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BUSINESS
April 5, 2012 | Andy Maykuth
Pennsylvania Public Utility Commission investigators on Thursday filed a formal complaint seeking to revoke the license of Glacial Energy of Pennsylvania, Inc. for allegedly omitting information in its 2009 application to be an electric generation supplier. The complaint is the PUC's first attempt to put a supplier in Pennsylvania's robust competitive electricity market out of business. The PUC's Bureau of Investigation and Enforcement alleged that Glacial Energy did not report that its chief executive, Gary Mole, had an ownership interest in Franklin Power Co., an electricity supplier whose license was revoked in Texas in 2006.
NEWS
March 28, 2012 | By Vernon Clark, Inquirer Staff Writer
Philadelphia's most prominent advocacy law firm for the poor is urging the state to extend a moratorium on utility shutoffs for thousands of low-income households because the state Department of Public Welfare has a large backlog of applications for a federal home energy assistance program. In a March 23 letter to Robert F. Powelson, chairman of the Pennsylvania Public Utility Commission, lawyers from Community Legal Services of Philadelphia asked the commission to tell utilities to hold off on terminating utility service to people with pending applications for the Low Income Home Energy Assistance Program (LIHEAP)
NEWS
February 12, 2012 | By Craig R. McCoy and Joseph Tanfani, Inquirer Staff Writers
Pennsylvania regulators are taking steps to begin safety checks of some natural gas pipelines in the Marcellus Shale regions - hiring inspectors and drafting new rules that will bring the state in line with the rest of the nation. But a dispute continues over whether the state oversight goes far enough. The new safety-inspection and construction regulations still will not apply in the most rural areas of shale country, the hotbed for new pipeline projects, with up to 25,000 miles being built or on the drawing boards.
BUSINESS
January 26, 2012 | By Andrew Maykuth, Inquirer Staff Writer
Members of the Pennsylvania Public Utility Commission, citing concerns over Philadelphia's aging natural gas pipelines, have expressed frustration at the slow pace of a city study about privatizing Philadelphia Gas Works. Some members of the commission, who met Tuesday with The Inquirer's editorial board, want to renew pressure on the city to sell the utility, saying a private buyer could draw on greater resources to replace the 1,500 miles of brittle cast-iron mains that will take the cash-strapped utility 85 years to replace at its current pace.
BUSINESS
January 6, 2012 | By Andrew Maykuth, Inquirer Staff Writer
Philadelphia Gas Works chief executive Craig E. White on Thursday expressed "disappointment" with a stinging 334-count complaint by state regulators that alleges the utility botched its response to a fatal gas-main leak last January. White, in a message in the utility's internal monthly newsletter, defended PGW's response to the Jan. 18 explosion in Tacony that killed PGW worker Mark Keeley and injured five employees. On Dec. 15, the Pennsylvania Public Utility Commission alleged that PGW "failed to take required steps to minimize the danger of accidental ignition of gas," but the panel stopped short of saying PGW caused the blast.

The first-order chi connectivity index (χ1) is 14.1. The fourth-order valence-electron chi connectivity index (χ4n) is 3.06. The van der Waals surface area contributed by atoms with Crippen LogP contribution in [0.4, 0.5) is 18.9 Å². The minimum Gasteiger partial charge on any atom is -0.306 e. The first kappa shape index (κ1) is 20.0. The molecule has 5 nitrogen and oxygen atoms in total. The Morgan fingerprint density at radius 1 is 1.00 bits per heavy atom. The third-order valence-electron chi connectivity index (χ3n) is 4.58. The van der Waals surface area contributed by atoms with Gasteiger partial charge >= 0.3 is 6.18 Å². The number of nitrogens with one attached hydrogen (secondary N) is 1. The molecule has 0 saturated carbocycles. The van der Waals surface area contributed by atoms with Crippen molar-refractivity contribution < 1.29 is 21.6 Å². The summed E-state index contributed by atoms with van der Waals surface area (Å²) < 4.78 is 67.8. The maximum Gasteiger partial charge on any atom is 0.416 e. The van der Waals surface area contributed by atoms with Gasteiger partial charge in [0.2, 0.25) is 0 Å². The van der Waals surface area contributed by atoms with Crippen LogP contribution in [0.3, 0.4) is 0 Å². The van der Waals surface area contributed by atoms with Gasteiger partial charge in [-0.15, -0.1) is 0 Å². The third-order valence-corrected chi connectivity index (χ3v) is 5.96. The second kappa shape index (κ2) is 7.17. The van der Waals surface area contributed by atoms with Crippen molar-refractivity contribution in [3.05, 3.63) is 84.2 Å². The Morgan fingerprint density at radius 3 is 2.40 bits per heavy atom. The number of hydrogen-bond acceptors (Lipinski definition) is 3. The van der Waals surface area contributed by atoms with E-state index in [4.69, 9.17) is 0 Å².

NEWS
January 5, 2012 | By Andrew Maykuth, INQUIRER STAFF WRITER
Philadelphia Gas Works chief executive Craig E. White on Thursday expressed "disappointment" with a stinging 334-count complaint by state regulators that alleges the utility botched its response to a fatal gas-main leak last January. White, in a message in the utility's internal monthly newsletter, defended PGW's response to the Jan. 18 explosion in Tacony that killed PGW worker Mark Keeley and injured five other employees. On Dec. 15, the Pennsylvania Public Utility Commission alleged that PGW "failed to take required steps to minimize the danger of accidental ignition of gas," but the panel stopped short of saying PGW caused the blast.
NEWS
December 16, 2011 | By Andrew Maykuth, Inquirer Staff Writer
State regulators on Thursday slapped Philadelphia Gas Works with a 334-count complaint alleging the utility failed to properly follow procedures in connection with a Jan. 18 explosion in Tacony that killed a 19-year-old PGW worker and injured five other employees. The Pennsylvania Public Utility Commission said PGW "failed to take required steps to minimize the danger of accidental ignition of gas" after its workers responded to a reported gas leak in the 6900 block of Torresdale Avenue.
NEWS
December 2, 2011 | By Christina Kauffman, YORK (PA.) DISPATCH (MCT)
The Pennsylvania Public Utility Commission has scrapped plans for a new area code that would have affected the York area. Commissioners dismissed a petition filed about two years ago by Neustar Inc., the number planner for Pennsylvania, because it was concerned that the 717 area code would be depleted of number combinations by the third quarter of 2012. The commission announced Thursday that plans were dropped because, according to new data, the number combinations won't be exhausted until the fourth quarter of 2016, so the relief plan might be withdrawn or dismissed.
NEWS
September 21, 2011 | By Andrew Maykuth, INQUIRER STAFF WRITER
The Pennsylvania Public Utility Commission on Wednesday announced it will hold a special reliability forum in Harrisburg on Oct. 12 to hear how the state's electric utilities managed their responses to Hurricane Irene, which caused 1.3 million outages. "By taking a step back and looking at how the utilities responded and where we can make improvements allows us to strive for an even more effective response in the future," PUC Chairman Robert F. Powelson said in a statement. At the height of the Aug. 27 storm, about 768,000 customers were without power.
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